Frost & Sullivan: Smart cities to fuel APAC’s IoT market
When it comes the Internet of Things (IoT), the Asia Pacific market is buoyant, finds Frost & Sullivan, predicting it to reach $436.77 billion in revenue by 2026, up from $96bn in 2020, a CAGR of 28.52%.
According to Frost & Sullivan’s recent analysis, this buoyancy of APAC’s IoT market, which is being driven by growing investments 4G/LTE and 5G, reduced IoT sensor costs, and government support, is being transformed specifically by Mega Trends, including the integration of edge-computing networks into IoT systems and new narrow-band (NB) IoT deployments.
In fact, according to Frost & Sullivan, the region accounts for 40% of global Low Power Wide Area (LPWA) connections, with NB-IoT accounting for 97% of them.
"We forecast that the rise of NB-IoT technology will benefit low-resource IoT devices penetration,” says Hemangi Patel, Information and Communication Technology Research Analyst at Frost & Sullivan, adding that “NB-IoT is expected to be an integral part of IoT connectivity, addressing requirements related to low-bandwidth, low-speed connections in utilities, industries, and households”.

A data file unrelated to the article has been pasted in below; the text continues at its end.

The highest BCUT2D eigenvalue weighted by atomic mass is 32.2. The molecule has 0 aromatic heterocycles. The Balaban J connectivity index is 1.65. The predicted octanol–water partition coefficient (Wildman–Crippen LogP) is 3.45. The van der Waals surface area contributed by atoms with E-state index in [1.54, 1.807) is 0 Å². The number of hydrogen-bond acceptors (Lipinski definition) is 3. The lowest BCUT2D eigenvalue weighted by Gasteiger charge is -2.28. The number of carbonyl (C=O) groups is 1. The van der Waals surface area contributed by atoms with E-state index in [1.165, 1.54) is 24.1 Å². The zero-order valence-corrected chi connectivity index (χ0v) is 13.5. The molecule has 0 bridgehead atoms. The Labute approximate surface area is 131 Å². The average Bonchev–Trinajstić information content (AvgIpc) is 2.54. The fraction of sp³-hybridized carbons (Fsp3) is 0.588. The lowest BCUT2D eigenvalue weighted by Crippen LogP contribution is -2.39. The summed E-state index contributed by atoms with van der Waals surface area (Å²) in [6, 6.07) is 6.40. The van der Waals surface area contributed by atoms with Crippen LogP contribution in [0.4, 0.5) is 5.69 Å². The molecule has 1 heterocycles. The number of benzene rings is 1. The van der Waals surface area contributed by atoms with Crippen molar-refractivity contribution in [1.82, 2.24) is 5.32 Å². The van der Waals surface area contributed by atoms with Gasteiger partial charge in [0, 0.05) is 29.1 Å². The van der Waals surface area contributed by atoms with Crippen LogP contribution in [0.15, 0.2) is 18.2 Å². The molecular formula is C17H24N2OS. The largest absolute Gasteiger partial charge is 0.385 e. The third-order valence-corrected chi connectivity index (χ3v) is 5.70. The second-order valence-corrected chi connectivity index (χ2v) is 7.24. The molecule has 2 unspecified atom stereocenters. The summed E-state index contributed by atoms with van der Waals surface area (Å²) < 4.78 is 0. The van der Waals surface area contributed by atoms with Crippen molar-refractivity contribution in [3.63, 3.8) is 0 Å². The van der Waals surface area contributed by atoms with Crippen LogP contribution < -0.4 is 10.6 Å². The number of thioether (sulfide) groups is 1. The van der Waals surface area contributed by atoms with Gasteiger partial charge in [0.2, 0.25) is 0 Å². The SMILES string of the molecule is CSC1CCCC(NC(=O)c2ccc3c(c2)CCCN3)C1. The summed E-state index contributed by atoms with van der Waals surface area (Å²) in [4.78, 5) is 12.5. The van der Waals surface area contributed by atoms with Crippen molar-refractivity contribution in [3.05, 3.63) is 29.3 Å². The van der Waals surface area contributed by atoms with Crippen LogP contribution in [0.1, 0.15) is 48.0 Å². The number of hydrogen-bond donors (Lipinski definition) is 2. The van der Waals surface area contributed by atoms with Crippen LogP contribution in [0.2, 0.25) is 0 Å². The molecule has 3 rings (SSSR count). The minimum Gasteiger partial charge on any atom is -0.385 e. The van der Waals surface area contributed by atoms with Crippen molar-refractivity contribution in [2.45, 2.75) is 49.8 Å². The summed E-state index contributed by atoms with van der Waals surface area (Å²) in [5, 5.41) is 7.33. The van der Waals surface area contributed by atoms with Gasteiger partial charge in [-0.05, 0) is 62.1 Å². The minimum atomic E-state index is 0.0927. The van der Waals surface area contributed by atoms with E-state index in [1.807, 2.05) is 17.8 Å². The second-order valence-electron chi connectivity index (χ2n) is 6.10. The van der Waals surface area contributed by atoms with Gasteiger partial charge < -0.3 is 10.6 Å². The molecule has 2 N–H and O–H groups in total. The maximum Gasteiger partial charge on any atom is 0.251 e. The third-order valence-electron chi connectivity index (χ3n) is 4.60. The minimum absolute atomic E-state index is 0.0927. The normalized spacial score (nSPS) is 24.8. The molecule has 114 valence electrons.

Unsurprisingly, China leads IoT spending, accounting for more than half of the Asia Pacific market, followed by Japan and Australia.
Smart cities to fuel growth
Government spending on smart cities accounts for nearly a third of the region's combined spending, followed by transportation and logistics, then manufacturing. The pandemic however hasnegatively impacted customers' transformation journeys across several industry verticals, resulting in delays in projects such as integrating innovative technologies, including artificial intelligence (AI), Blockchain, and cloud adoption.
According to Patel, on a macro level, increasing government focus on smart cities and Industry 4.0 initiatives is driving demand for digital IoT solutions across APAC. This includes eGovernment, public transportation, smart traffic management systems, and smart power grids. “Given their portfolios ranging from business application solutions to data analytics and end-to-end platforms, telcos are set to become IoT one-stop solution providers,” adds Patel.
In order to capitalise on the region's lucrative IoT market, Frost & Sullivan recommends companies focus on the below growth opportunities:
- Telecom operators can monetise IoT deployments further Vendors should extend their services portfolios by including various other services management features, such as connectivity management, data security, and data routing.
- Multi-cloud as the future of IoT Cloud providers need to include collaborative tools that enable customers to share knowledge on a common platform. Vendors should move beyond offering cloud computation capabilities and provide additional value-added services, such as automation capabilities that enhance computation power.
- Manufacturing and Smart City initiatives Vendors must offer integrated IoT solutions and develop horizontal capabilities. In manufacturing, emerging application areas include predictive maintenance, remote monitoring, and connected operational intelligence. Smart lighting, security and surveillance, and waste management are critical for smart cities.